Before December 23, 2009, a section of Vancouver’s Beatty Street was home to a series of murals painted by 16 local artists as part of a charity fundraiser. But on that morning, the Downtown Eastside murals were painted over by City of Vancouver workers in a colour that’s come to be known as “Olympic Blue.” None of the artists were informed of the impending destruction of their works.
The reason for the paint job? Though the city called it “maintenance in the area,” the section of Beatty Street in question will be used as an entertainment site during the Olympics. It’s not hard to connect the dots.
A few weeks later, in early January, a piece of graffiti appeared on the wall. Under a depiction of the Olympic rings were seven words: “With glowing hearts we kill the arts.”
It’s ironic that although culture has been hailed as the “second pillar” of the Olympic Games since Vancouver’s original bid, bringing the Olympics to B.C. has been accompanied by unprecedented cuts in funding for the arts in the province, as well as accusations that Olympic organizers have engaged in censorship.
In the run-up to the Games, Tourism, Culture, and Arts Minister Kevin Krueger has said that they’re “going to feed hungry children before [they’re going to] provide grants to organizations.” Although provincial officials have said that they’ve decided to slash arts funding in order to have money to “feed hungry children,” the fact is that by the time the Olympics are over, B.C. funding for the arts will have been cut more than 80 per cent, from $47 million per year to $3.7 million. By 2011, 92 per cent of funding will have been lost.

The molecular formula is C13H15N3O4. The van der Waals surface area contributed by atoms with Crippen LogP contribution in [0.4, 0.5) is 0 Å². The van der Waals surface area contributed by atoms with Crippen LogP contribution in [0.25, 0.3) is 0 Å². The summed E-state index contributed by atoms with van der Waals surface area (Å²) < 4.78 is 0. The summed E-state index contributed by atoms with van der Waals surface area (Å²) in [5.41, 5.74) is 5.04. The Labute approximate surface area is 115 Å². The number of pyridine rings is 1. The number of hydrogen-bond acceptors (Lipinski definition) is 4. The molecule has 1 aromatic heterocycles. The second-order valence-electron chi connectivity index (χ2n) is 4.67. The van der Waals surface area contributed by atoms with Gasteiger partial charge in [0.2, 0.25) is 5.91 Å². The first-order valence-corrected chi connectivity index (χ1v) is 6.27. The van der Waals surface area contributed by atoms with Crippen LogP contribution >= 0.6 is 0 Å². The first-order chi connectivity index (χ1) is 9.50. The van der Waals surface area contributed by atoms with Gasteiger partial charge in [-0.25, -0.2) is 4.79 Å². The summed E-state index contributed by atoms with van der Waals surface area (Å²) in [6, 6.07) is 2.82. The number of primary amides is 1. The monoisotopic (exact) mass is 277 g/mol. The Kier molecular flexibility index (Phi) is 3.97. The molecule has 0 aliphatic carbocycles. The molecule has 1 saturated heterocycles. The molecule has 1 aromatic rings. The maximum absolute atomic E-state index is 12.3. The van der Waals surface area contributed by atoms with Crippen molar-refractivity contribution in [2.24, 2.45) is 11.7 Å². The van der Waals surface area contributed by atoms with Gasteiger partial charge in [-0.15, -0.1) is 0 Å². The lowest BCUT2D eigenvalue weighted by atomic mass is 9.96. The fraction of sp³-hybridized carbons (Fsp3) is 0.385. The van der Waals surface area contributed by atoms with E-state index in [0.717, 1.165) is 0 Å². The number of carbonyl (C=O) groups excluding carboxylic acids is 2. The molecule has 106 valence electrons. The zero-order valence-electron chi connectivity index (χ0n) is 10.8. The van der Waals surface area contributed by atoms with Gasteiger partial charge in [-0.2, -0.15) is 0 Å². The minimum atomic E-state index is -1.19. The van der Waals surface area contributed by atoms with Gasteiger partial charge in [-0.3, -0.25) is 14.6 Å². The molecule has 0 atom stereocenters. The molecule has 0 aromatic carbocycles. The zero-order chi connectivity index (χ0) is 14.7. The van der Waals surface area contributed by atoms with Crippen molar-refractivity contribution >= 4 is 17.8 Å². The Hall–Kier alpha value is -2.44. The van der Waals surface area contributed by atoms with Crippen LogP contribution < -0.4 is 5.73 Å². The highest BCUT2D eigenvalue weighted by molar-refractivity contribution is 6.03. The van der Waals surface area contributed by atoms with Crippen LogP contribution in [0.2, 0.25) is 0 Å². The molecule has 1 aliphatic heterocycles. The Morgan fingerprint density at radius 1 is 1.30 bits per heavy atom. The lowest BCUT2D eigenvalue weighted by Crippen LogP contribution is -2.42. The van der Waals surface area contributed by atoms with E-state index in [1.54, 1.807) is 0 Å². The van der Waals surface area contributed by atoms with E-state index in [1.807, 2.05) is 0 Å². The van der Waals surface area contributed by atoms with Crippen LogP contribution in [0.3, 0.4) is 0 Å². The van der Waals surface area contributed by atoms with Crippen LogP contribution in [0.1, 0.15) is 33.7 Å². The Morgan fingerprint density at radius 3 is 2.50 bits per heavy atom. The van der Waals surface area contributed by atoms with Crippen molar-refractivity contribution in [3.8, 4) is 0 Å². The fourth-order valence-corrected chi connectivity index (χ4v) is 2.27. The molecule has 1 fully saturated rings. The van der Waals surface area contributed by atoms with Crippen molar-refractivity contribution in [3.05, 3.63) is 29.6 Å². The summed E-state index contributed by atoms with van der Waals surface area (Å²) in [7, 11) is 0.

These numbers are nothing short of absurd. No other item on the provincial budget comes close to this level of funding decrease, which leaves one wondering what the Liberal government was thinking. All talk of the social value of art aside, economically, the cultural sector employs 80,000 people in B.C. and gives back $5.2 billion in taxes to the province each year – a huge return on a relatively small investment.
It would perhaps be easier to stomach these funding cuts if the money lost were being spent wisely. But when, in advance of the Olympics, $486 million is going toward a retractable stadium roof, another $1 million toward tickets to the Games for politicians, and $2.86 million to fund parties – yes, parties – in various towns that the Olympic torch will pass through, it’s difficult to see how the decision to cut arts funding is being set up as one that pits money for the arts against the aforementioned hungry children.
Let’s be honest – redirecting money toward alleviating B.C.’s child poverty problem is not the root cause here. It’s the Games. Recently, the Vancouver Sun reported that the total cost of the Olympics would reach $6 billion (“Olympics bill tops $6 billion – so far,” January 23), all so that a bunch of people can line up at the top of a mountain and see who can ski to the bottom first. Forgive me if I don’t see the point.
Of course, some will argue that the point is the feeling of pride and love for one’s country that comes from watching homegrown athletes succeed at the Games. But I, for one, feel a sense of pride in being Canadian when I see a new work by a Canadian dancemaker, or when I take in an innovative art installation put together by an up-and-coming Canadian artist. These are things that we, as a nation, ought to be proud of as well – before, during, and after the two weeks of Olympic competition. What’s shameful is that arts institutions in B.C. are closing their doors for lack of funding. When the Games are over and done with, it will be B.C.’s cultural landscape, not just Vancouver’s urban one, that will have changed.
Amelia Schonbek has a B.A. (’09 in English and is The Daily’s coordinating Culture editor. Write her at firstname.lastname@example.org.